Welcome friend and fellow author Mary E. Trimble. I’m excited to help her launch her new release, Maureen.

So without further ado, here we go!

The inspiration behind Maureen:

In my first book, Rosemount, a Young Adult contemporary western, sixteen-year-old Leslie Cahill rebels when her widower father announces he’s sending her to a private girls’ school in Spokane. A good student and musically gifted, Leslie loves her ranch life and riding her beloved Appaloosa, Polly.

In Rosemount’s sequel, McClellan’s Bluff, Leslie, then seventeen, is flattered when a neighboring cowboy, eleven years older, shows interest in her. He treats her like a woman, not just another kid. But danger lurks.

Throughout these two Young Adult novels, the Cahill housekeeper, Maureen Gardner, plays an important role in the family.

In the years following Rosemount’s and McClellan’s Bluff’s publications, I have often thought about Maureen and how life was for her on the Cahill ranch. Her story was yet to be told.

In this novel, Leslie is seven when Maureen comes to the family; Leslie’s brother Wade is seventeen. Their father, John, still overwhelmed with grief from the tragic death of his wife and with the burden of managing the family, struggles to keep things running on their large eastern Washington cattle ranch. Maureen covers a ten-year period.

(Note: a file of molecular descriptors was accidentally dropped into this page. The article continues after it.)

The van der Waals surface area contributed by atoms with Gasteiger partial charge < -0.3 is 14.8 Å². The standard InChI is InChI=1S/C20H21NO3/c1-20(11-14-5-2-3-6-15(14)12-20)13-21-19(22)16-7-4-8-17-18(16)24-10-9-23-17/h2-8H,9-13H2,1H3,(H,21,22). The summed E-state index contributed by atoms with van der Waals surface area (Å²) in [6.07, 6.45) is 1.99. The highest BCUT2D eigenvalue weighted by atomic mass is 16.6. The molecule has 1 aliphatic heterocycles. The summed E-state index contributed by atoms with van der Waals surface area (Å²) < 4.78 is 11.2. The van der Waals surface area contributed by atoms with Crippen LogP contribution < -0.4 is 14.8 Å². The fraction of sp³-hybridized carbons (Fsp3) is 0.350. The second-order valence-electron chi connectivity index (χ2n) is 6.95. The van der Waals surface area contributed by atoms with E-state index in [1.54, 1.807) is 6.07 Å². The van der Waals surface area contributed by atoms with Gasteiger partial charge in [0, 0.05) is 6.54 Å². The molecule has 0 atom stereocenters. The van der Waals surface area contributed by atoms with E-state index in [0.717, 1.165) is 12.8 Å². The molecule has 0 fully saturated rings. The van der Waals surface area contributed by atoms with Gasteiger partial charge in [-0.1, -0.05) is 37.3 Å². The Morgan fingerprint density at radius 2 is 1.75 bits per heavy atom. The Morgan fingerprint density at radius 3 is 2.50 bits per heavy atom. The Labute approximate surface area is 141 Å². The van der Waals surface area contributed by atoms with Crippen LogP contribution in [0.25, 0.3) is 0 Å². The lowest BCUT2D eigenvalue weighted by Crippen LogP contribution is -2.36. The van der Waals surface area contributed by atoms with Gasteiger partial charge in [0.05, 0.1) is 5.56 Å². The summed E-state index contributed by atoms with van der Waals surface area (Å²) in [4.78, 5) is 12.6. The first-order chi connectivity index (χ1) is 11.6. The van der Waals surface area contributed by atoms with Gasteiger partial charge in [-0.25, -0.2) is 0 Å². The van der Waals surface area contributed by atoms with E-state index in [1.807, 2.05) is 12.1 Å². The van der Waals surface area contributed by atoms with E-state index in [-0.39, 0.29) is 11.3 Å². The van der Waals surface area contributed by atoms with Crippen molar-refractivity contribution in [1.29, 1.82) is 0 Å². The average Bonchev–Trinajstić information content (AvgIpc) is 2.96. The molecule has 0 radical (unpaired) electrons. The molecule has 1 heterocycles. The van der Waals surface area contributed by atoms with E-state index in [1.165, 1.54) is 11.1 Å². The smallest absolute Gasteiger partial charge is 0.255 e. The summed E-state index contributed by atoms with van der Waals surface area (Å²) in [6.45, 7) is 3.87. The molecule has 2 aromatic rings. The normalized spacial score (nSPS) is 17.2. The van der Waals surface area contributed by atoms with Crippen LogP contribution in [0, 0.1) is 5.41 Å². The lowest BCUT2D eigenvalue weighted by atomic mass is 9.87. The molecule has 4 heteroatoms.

This is Maureen’s story. Some of the events presented in Rosemount and McClellan’s Bluff are revisited in this novel, but seen through Maureen’s eyes, and written with an adult’s perspective.


Before I knew it, I had been with the Cahills a year. I felt deep contentment, much of that due to satisfaction in knowing I filled a void for the family. Although they showed and even expressed their appreciation, I could see for myself that they thrived. The kids were healthy and had positive attitudes. John obviously grew stronger emotionally, though he rarely spoke of his wife. I carried a sense of belonging and even fulfillment. Still, in the night, I often awakened with that familiar sense of hollowness, of dread. At those times my mind often harbored unfulfilled hopes and deep disappointment. I had everything I needed; I felt useful. During these nighttime periods of unrest, I commanded myself to look forward, not back, not to dwell on what might have been.

About the Author:                                                                                                                          

MARY E. TRIMBLE is an award-winning freelance writer.

A prolific writer, Trimble draws on personal experiences including purser and ship’s diver aboard the tall ship, M.S. Explorer, two years with the Peace Corps in West Africa, and a 13,000-mile South Pacific sailing trip aboard their Bristol 40, Impunity. She
recently retired after 20 years volunteering with the American Red Cross.

Trimble’s latest release, Maureen, is about a widowed Washington cattle rancher desperate to find care for his 7-year-old daughter and help to run his household. He places an ad in a Seattle newspaper. Although over-qualified, Maureen answers the ad and comes to the rescue of the family. But to her surprise, they rescue her.